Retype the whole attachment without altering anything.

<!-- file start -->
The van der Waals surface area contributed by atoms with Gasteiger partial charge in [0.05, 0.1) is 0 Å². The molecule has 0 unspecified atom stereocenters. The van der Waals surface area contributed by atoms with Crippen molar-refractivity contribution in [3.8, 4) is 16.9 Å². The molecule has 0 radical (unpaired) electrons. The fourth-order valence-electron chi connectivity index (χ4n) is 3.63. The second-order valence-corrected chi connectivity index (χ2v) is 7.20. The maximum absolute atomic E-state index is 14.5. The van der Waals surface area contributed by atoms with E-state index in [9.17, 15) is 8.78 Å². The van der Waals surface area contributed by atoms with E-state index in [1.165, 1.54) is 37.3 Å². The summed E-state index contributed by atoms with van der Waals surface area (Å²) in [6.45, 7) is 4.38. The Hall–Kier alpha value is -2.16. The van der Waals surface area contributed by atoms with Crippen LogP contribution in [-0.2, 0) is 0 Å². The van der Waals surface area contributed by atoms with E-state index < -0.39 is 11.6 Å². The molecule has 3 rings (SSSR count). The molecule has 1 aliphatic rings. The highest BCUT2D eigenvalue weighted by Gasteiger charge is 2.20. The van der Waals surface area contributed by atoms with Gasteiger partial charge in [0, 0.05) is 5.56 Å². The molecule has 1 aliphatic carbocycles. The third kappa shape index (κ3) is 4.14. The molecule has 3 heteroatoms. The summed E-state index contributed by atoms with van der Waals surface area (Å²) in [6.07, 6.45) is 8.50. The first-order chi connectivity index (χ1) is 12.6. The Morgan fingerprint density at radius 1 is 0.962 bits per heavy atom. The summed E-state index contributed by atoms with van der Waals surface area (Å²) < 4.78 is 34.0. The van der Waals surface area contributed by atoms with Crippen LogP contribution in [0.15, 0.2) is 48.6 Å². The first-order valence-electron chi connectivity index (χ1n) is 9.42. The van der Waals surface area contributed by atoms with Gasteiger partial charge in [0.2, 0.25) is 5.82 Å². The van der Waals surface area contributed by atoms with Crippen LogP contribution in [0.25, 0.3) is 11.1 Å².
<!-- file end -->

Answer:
The van der Waals surface area contributed by atoms with Gasteiger partial charge in [0.05, 0.1) is 0 Å². The molecule has 0 unspecified atom stereocenters. The van der Waals surface area contributed by atoms with Crippen molar-refractivity contribution in [3.8, 4) is 16.9 Å². The molecule has 0 radical (unpaired) electrons. The fourth-order valence-electron chi connectivity index (χ4n) is 3.63. The second-order valence-corrected chi connectivity index (χ2v) is 7.20. The maximum absolute atomic E-state index is 14.5. The van der Waals surface area contributed by atoms with E-state index in [9.17, 15) is 8.78 Å². The van der Waals surface area contributed by atoms with E-state index in [1.165, 1.54) is 37.3 Å². The summed E-state index contributed by atoms with van der Waals surface area (Å²) in [6.45, 7) is 4.38. The Hall–Kier alpha value is -2.16. The van der Waals surface area contributed by atoms with Crippen LogP contribution in [-0.2, 0) is 0 Å². The van der Waals surface area contributed by atoms with E-state index < -0.39 is 11.6 Å². The molecule has 3 rings (SSSR count). The molecule has 1 aliphatic rings. The highest BCUT2D eigenvalue weighted by Gasteiger charge is 2.20. The van der Waals surface area contributed by atoms with Gasteiger partial charge in [0, 0.05) is 5.56 Å². The molecule has 1 aliphatic carbocycles. The third kappa shape index (κ3) is 4.14. The molecule has 3 heteroatoms. The summed E-state index contributed by atoms with van der Waals surface area (Å²) in [6.07, 6.45) is 8.50. The first-order chi connectivity index (χ1) is 12.6. The Morgan fingerprint density at radius 1 is 0.962 bits per heavy atom. The summed E-state index contributed by atoms with van der Waals surface area (Å²) < 4.78 is 34.0. The van der Waals surface area contributed by atoms with Crippen LogP contribution in [0.15, 0.2) is 48.6 Å². The first-order valence-electron chi connectivity index (χ1n) is 9.42. The van der Waals surface area contributed by atoms with Gasteiger partial charge in [0.2, 0.25) is 5.82 Å². The van der Waals surface area contributed by atoms with Crippen LogP contribution in [0.25, 0.3) is 11.1 Å².